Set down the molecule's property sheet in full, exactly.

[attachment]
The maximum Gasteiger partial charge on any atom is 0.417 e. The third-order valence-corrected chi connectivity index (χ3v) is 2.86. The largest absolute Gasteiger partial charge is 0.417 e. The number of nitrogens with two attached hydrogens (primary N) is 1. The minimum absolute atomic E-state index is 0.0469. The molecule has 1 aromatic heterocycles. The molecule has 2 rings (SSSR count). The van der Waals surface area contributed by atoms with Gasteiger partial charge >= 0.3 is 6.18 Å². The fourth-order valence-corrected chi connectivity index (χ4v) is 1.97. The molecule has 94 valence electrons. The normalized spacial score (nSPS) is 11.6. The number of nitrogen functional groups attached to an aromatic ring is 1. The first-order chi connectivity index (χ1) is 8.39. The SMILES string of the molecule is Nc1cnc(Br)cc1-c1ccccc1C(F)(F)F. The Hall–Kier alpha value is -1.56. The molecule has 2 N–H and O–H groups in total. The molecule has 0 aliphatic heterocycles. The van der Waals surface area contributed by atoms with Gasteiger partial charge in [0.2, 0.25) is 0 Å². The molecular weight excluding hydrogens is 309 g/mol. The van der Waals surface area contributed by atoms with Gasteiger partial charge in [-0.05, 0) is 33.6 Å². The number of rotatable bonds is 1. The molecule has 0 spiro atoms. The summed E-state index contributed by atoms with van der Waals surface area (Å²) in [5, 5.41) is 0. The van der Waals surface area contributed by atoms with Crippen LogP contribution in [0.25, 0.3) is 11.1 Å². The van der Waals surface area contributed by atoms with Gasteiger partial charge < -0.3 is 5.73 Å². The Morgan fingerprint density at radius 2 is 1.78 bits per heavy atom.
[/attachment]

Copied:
The maximum Gasteiger partial charge on any atom is 0.417 e. The third-order valence-corrected chi connectivity index (χ3v) is 2.86. The largest absolute Gasteiger partial charge is 0.417 e. The number of nitrogens with two attached hydrogens (primary N) is 1. The minimum absolute atomic E-state index is 0.0469. The molecule has 1 aromatic heterocycles. The molecule has 2 rings (SSSR count). The van der Waals surface area contributed by atoms with Gasteiger partial charge >= 0.3 is 6.18 Å². The fourth-order valence-corrected chi connectivity index (χ4v) is 1.97. The molecule has 94 valence electrons. The normalized spacial score (nSPS) is 11.6. The number of nitrogen functional groups attached to an aromatic ring is 1. The first-order chi connectivity index (χ1) is 8.39. The SMILES string of the molecule is Nc1cnc(Br)cc1-c1ccccc1C(F)(F)F. The Hall–Kier alpha value is -1.56. The molecule has 2 N–H and O–H groups in total. The molecule has 0 aliphatic heterocycles. The van der Waals surface area contributed by atoms with Gasteiger partial charge in [0.2, 0.25) is 0 Å². The molecular weight excluding hydrogens is 309 g/mol. The van der Waals surface area contributed by atoms with Gasteiger partial charge in [-0.05, 0) is 33.6 Å². The number of rotatable bonds is 1. The molecule has 0 spiro atoms. The summed E-state index contributed by atoms with van der Waals surface area (Å²) in [5, 5.41) is 0. The van der Waals surface area contributed by atoms with Crippen LogP contribution in [0.25, 0.3) is 11.1 Å². The van der Waals surface area contributed by atoms with Gasteiger partial charge < -0.3 is 5.73 Å². The Morgan fingerprint density at radius 2 is 1.78 bits per heavy atom.